To the Editor:

Governments, like citizens often make good decisions, and, unfortunately poor decisions. Case in point: the new circle at Barclay and Highway 20.

It was a good decision to improve cross-traffic access with the circle construction. It was also a good decision to place art work in the circle and to hold a selection process. Then, some traffic person made the goofy decision to place four large rectangular motion arrow signs in all four circle entrances, effectively blocking any reasonable view of the artwork.

Beside being ugly, these signs provide no purpose. There are already circular arrow signs on all four approaches to the circle that direct traffic in a counter-clockwise direction. Furthermore, there are large, raised, concrete islands separating incoming and outgoing traffic in all four directions. A vehicle operator would have to drive over and through fixed concrete barriers to attempt turning in the wrong direction.

If existing signage and concrete barriers can't deter wrong-way drivers, they have no business operating a vehicle. Those large, redundant arrow signs need to be removed, immediately, and a view of the circle restored. Still time to correct a poor decision.

Bruce Carpenter


To the Editor:

I'd like to respond to a couple of letters regarding the book "George," by Alex Gino, being approved for Sisters Middle School.

First I would say it is absolutely the responsibility of public schools to teach about gender politics. That is what social studies and government classes are for.

All politics are gender politics because we live in a gendered society, and it is important for the children of said society to learn all about it.

I would also argue that no one is changing their sex by choice because as you said, changing your biological sex is impossible. It is, however, possible to change one's gender as gender is a social construct and not solely based on biology.

I would also point out that in the United States we have this nifty thing called separation of church and state. If you feel that strongly that your children shouldn't learn certain things about the society they live in because it goes against your interpretation of your religion then perhaps you should home-school them or send them to a private Christian school that shares your same values.

I, for one, applaud the Sisters School District for including this book and hope it stays on the list of suggested reading. I know I would have loved to have had access to this book and others like it while I was attending Sisters Middle School.

Bobby Christensen


To the Editor:

In the New Testament of the Bible, we read that God sent Jesus Christ to show the world that ALL are welcome.

Christ's life was filled with unlikely characters who were previously shunned in their cultures. Jesus represents the love for those "outsiders" and their equal place in God's kingdom. Nothing about his life fit the protocol of the times with religious leaders who had it all backwards. If you believe that God sent his Son, then you must also accept that some things needed to be turned upside down by Christ. Was this God's mistake, the need to send a true representative of Love, knowing that even he would not be accepted or tolerated by people?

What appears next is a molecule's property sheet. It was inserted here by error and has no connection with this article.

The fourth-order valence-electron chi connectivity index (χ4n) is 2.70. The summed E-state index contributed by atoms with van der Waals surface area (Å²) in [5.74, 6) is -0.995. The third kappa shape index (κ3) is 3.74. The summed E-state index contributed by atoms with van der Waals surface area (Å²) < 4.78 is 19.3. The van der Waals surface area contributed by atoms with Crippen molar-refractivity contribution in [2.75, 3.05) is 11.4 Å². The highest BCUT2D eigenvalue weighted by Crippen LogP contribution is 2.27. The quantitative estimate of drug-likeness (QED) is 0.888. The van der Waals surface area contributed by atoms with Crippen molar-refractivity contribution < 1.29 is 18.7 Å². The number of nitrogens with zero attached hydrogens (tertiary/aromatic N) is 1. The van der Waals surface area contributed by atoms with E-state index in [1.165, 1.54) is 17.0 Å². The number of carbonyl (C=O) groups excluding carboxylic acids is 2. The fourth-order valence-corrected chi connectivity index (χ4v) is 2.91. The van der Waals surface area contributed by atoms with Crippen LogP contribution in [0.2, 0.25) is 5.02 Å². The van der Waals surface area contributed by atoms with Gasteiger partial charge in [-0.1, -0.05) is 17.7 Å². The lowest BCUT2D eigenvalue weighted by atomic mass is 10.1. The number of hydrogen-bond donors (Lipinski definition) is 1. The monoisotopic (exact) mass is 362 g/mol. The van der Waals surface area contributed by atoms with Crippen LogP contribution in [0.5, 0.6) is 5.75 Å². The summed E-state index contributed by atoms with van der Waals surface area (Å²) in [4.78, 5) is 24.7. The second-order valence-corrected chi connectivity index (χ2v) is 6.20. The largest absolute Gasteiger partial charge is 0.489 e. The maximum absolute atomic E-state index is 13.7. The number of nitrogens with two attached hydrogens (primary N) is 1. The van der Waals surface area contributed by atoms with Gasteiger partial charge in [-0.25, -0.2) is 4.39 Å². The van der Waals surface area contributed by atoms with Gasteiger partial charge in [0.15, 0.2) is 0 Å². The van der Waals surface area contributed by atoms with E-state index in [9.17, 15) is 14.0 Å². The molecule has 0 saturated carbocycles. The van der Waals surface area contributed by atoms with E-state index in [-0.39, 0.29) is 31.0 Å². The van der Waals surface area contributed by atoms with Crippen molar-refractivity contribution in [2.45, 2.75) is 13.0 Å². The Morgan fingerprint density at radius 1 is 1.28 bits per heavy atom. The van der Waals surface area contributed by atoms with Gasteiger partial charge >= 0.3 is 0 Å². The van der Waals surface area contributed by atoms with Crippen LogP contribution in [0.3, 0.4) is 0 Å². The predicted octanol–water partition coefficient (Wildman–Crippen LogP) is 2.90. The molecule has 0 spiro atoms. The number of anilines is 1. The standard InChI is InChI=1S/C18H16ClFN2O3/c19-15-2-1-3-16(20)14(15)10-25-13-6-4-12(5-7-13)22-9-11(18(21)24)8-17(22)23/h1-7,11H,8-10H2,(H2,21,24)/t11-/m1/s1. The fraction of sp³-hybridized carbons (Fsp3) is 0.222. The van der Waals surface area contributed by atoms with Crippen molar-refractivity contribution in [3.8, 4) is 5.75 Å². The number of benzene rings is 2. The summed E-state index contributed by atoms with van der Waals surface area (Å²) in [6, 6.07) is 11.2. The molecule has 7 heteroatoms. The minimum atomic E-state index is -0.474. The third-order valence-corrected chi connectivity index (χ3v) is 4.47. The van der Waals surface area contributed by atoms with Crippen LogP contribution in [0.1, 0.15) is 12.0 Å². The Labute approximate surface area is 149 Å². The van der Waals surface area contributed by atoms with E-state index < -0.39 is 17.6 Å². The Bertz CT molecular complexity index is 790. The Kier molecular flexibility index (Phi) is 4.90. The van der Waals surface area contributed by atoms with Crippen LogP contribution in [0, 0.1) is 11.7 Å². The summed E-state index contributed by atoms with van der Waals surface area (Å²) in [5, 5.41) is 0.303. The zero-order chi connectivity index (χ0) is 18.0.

Despite our selfish, hostile and often hateful view of some of God's children, God declared that there is room for those who are different. A book about a transgender child is a great lesson of this love and acceptance, the kind of love professed by Christ. Some who feel threatened by inclusion and understanding are only revealing their misunderstanding of Christ's message and trying to deny that message. God goes ahead and makes room for the outsider despite our protests.

As far as whether or not God made mistakes, we must remember that we were given Free Will. This has allowed our mistakes in how we treat each other, damage the earth and refuse to welcome those in need. These are not God's mistakes, but the mistakes of humans.

Unless you are gay or transgender, you have no seat in the judgment of those who are. Christ never mentioned it, thus it would appear to be insignificant to him.

On the other hand, if God makes no mistakes, then please explain cheat grass and knapweed.

Bonnie Malone


To the Editor:

Thanks to the poor soul who has to clip and paste all those photos into what has become a fun New Year's tradition, trying to find and count everyone we know!

The other surprising aspect is realizing how many folks I don't know... yet!

Keep it up, please, and give the "collager" a bonus!

Wendie Vermillion


To the Editor:

I wanted to send a huge thank-you for the holiday cheer that accompanied my evening commute home from work along Highway 20 this season. All the lights and displays brightened my spirits, but especially the large tree and Santa and his reindeer atop the gatepost near the passing lanes and from afar, that glorious, artistic tree off Snow Creek Rd.

It was simply, stunningly, beautiful. I have those visuals fixed in my head now that darkness has once again descended. Insert heartfelt emojis here.

Ellen Adams


To the Editor:

Re: "Former Sisters priest sentenced to 25 years in prison," (The Nugget, December 23)-

I read the Idaho Statesman's article and noted this foul creature actually petitioned the court to allow him to stay out of jail so he could lecture on the evils of the crimes he is convicted of. His reasoning? He can do "good" by doing so, but in jail his audience would not be as receptive.

I would think not.

Echoes of "the bad pastor" in Sisters in 2004, also arrested and convicted of child-related crimes and sentenced to 17 years in prison, resonated with me upon reading of this disgraced "priest."

Perhaps the two will become cellmates?

Greg Walker